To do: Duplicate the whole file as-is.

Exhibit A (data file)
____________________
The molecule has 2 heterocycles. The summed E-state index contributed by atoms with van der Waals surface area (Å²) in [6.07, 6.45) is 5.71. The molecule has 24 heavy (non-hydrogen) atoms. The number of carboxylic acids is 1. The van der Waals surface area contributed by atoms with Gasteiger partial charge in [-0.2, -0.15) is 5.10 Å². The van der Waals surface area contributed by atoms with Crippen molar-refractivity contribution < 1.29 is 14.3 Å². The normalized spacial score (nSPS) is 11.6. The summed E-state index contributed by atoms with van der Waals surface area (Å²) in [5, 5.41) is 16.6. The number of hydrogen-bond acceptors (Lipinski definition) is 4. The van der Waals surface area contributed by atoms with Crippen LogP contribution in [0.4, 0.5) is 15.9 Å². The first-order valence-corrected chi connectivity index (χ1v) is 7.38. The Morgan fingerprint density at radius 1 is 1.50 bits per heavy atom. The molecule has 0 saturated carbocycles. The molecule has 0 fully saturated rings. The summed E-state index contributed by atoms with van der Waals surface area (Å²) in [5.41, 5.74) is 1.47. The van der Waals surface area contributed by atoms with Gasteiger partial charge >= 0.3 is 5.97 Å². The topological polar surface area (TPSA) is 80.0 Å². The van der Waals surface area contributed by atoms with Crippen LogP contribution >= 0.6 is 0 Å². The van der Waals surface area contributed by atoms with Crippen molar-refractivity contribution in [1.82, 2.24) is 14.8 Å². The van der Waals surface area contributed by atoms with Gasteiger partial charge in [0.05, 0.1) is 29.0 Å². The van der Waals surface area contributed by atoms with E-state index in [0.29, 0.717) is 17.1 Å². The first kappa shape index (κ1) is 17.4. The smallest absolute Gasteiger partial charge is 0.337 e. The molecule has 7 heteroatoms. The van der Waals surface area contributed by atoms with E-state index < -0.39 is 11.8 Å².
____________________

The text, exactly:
The molecule has 2 heterocycles. The summed E-state index contributed by atoms with van der Waals surface area (Å²) in [6.07, 6.45) is 5.71. The molecule has 24 heavy (non-hydrogen) atoms. The number of carboxylic acids is 1. The van der Waals surface area contributed by atoms with Gasteiger partial charge in [-0.2, -0.15) is 5.10 Å². The van der Waals surface area contributed by atoms with Crippen molar-refractivity contribution < 1.29 is 14.3 Å². The normalized spacial score (nSPS) is 11.6. The summed E-state index contributed by atoms with van der Waals surface area (Å²) in [5, 5.41) is 16.6. The number of hydrogen-bond acceptors (Lipinski definition) is 4. The van der Waals surface area contributed by atoms with Crippen LogP contribution in [0.4, 0.5) is 15.9 Å². The first-order valence-corrected chi connectivity index (χ1v) is 7.38. The Morgan fingerprint density at radius 1 is 1.50 bits per heavy atom. The molecule has 0 saturated carbocycles. The molecule has 0 fully saturated rings. The summed E-state index contributed by atoms with van der Waals surface area (Å²) in [5.41, 5.74) is 1.47. The van der Waals surface area contributed by atoms with Gasteiger partial charge >= 0.3 is 5.97 Å². The topological polar surface area (TPSA) is 80.0 Å². The van der Waals surface area contributed by atoms with Crippen LogP contribution >= 0.6 is 0 Å². The van der Waals surface area contributed by atoms with Crippen molar-refractivity contribution in [1.82, 2.24) is 14.8 Å². The van der Waals surface area contributed by atoms with Gasteiger partial charge in [0.05, 0.1) is 29.0 Å². The van der Waals surface area contributed by atoms with E-state index in [0.29, 0.717) is 17.1 Å². The first kappa shape index (κ1) is 17.4. The smallest absolute Gasteiger partial charge is 0.337 e. The molecule has 7 heteroatoms. The van der Waals surface area contributed by atoms with E-state index < -0.39 is 11.8 Å².